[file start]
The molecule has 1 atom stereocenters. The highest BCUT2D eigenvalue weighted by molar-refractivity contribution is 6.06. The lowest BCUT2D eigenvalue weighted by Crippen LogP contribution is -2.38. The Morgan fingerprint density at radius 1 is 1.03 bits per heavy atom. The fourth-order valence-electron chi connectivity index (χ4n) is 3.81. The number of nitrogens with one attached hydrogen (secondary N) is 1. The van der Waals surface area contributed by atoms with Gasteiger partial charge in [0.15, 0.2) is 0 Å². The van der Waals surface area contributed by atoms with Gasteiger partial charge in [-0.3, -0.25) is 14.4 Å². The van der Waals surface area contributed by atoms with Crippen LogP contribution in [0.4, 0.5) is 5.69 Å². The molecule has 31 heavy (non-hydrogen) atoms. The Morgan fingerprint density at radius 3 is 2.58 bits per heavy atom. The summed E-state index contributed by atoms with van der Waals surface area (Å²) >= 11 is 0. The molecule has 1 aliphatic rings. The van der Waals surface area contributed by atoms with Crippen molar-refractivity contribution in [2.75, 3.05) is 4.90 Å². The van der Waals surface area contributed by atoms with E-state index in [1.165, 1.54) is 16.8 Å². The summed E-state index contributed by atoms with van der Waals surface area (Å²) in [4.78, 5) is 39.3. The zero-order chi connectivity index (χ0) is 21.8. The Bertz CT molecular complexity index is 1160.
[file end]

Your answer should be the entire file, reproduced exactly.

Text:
The molecule has 1 atom stereocenters. The highest BCUT2D eigenvalue weighted by molar-refractivity contribution is 6.06. The lowest BCUT2D eigenvalue weighted by Crippen LogP contribution is -2.38. The Morgan fingerprint density at radius 1 is 1.03 bits per heavy atom. The fourth-order valence-electron chi connectivity index (χ4n) is 3.81. The number of nitrogens with one attached hydrogen (secondary N) is 1. The van der Waals surface area contributed by atoms with Gasteiger partial charge in [0.15, 0.2) is 0 Å². The van der Waals surface area contributed by atoms with Gasteiger partial charge in [-0.3, -0.25) is 14.4 Å². The van der Waals surface area contributed by atoms with Crippen LogP contribution in [0.4, 0.5) is 5.69 Å². The molecule has 31 heavy (non-hydrogen) atoms. The Morgan fingerprint density at radius 3 is 2.58 bits per heavy atom. The summed E-state index contributed by atoms with van der Waals surface area (Å²) >= 11 is 0. The molecule has 1 aliphatic rings. The van der Waals surface area contributed by atoms with Crippen molar-refractivity contribution in [2.75, 3.05) is 4.90 Å². The van der Waals surface area contributed by atoms with E-state index in [1.165, 1.54) is 16.8 Å². The summed E-state index contributed by atoms with van der Waals surface area (Å²) in [4.78, 5) is 39.3. The zero-order chi connectivity index (χ0) is 21.8. The Bertz CT molecular complexity index is 1160.